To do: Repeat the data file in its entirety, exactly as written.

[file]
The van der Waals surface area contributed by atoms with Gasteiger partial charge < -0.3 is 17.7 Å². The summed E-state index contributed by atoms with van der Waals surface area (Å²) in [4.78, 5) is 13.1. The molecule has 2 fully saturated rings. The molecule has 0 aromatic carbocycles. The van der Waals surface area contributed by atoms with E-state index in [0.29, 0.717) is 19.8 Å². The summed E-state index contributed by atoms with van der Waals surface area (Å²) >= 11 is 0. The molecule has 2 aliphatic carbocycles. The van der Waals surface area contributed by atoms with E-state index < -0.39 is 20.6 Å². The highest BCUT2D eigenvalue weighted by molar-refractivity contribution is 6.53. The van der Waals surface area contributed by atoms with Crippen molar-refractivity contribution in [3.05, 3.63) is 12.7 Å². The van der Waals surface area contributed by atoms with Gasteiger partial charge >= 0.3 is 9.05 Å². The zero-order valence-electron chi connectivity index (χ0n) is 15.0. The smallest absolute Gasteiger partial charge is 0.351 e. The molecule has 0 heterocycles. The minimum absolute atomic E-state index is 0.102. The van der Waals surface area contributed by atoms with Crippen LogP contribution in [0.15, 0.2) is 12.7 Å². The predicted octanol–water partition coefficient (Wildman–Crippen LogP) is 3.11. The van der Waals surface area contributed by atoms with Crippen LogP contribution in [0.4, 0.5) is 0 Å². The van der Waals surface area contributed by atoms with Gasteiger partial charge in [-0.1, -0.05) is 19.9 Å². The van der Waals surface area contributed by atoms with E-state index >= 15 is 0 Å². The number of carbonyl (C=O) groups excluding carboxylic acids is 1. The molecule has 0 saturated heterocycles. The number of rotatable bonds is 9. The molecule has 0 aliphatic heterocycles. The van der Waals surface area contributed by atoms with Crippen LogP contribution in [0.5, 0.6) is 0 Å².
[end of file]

The van der Waals surface area contributed by atoms with Gasteiger partial charge < -0.3 is 17.7 Å². The summed E-state index contributed by atoms with van der Waals surface area (Å²) in [4.78, 5) is 13.1. The molecule has 2 fully saturated rings. The molecule has 0 aromatic carbocycles. The van der Waals surface area contributed by atoms with E-state index in [0.29, 0.717) is 19.8 Å². The summed E-state index contributed by atoms with van der Waals surface area (Å²) >= 11 is 0. The molecule has 2 aliphatic carbocycles. The van der Waals surface area contributed by atoms with E-state index < -0.39 is 20.6 Å². The highest BCUT2D eigenvalue weighted by molar-refractivity contribution is 6.53. The van der Waals surface area contributed by atoms with Crippen molar-refractivity contribution in [3.05, 3.63) is 12.7 Å². The van der Waals surface area contributed by atoms with Gasteiger partial charge >= 0.3 is 9.05 Å². The zero-order valence-electron chi connectivity index (χ0n) is 15.0. The smallest absolute Gasteiger partial charge is 0.351 e. The molecule has 0 heterocycles. The minimum absolute atomic E-state index is 0.102. The van der Waals surface area contributed by atoms with Crippen LogP contribution in [0.15, 0.2) is 12.7 Å². The predicted octanol–water partition coefficient (Wildman–Crippen LogP) is 3.11. The van der Waals surface area contributed by atoms with Crippen LogP contribution in [0.4, 0.5) is 0 Å². The van der Waals surface area contributed by atoms with Gasteiger partial charge in [-0.1, -0.05) is 19.9 Å². The van der Waals surface area contributed by atoms with E-state index >= 15 is 0 Å². The number of carbonyl (C=O) groups excluding carboxylic acids is 1. The molecule has 0 saturated heterocycles. The number of rotatable bonds is 9. The molecule has 0 aliphatic heterocycles. The van der Waals surface area contributed by atoms with Crippen LogP contribution in [0.5, 0.6) is 0 Å².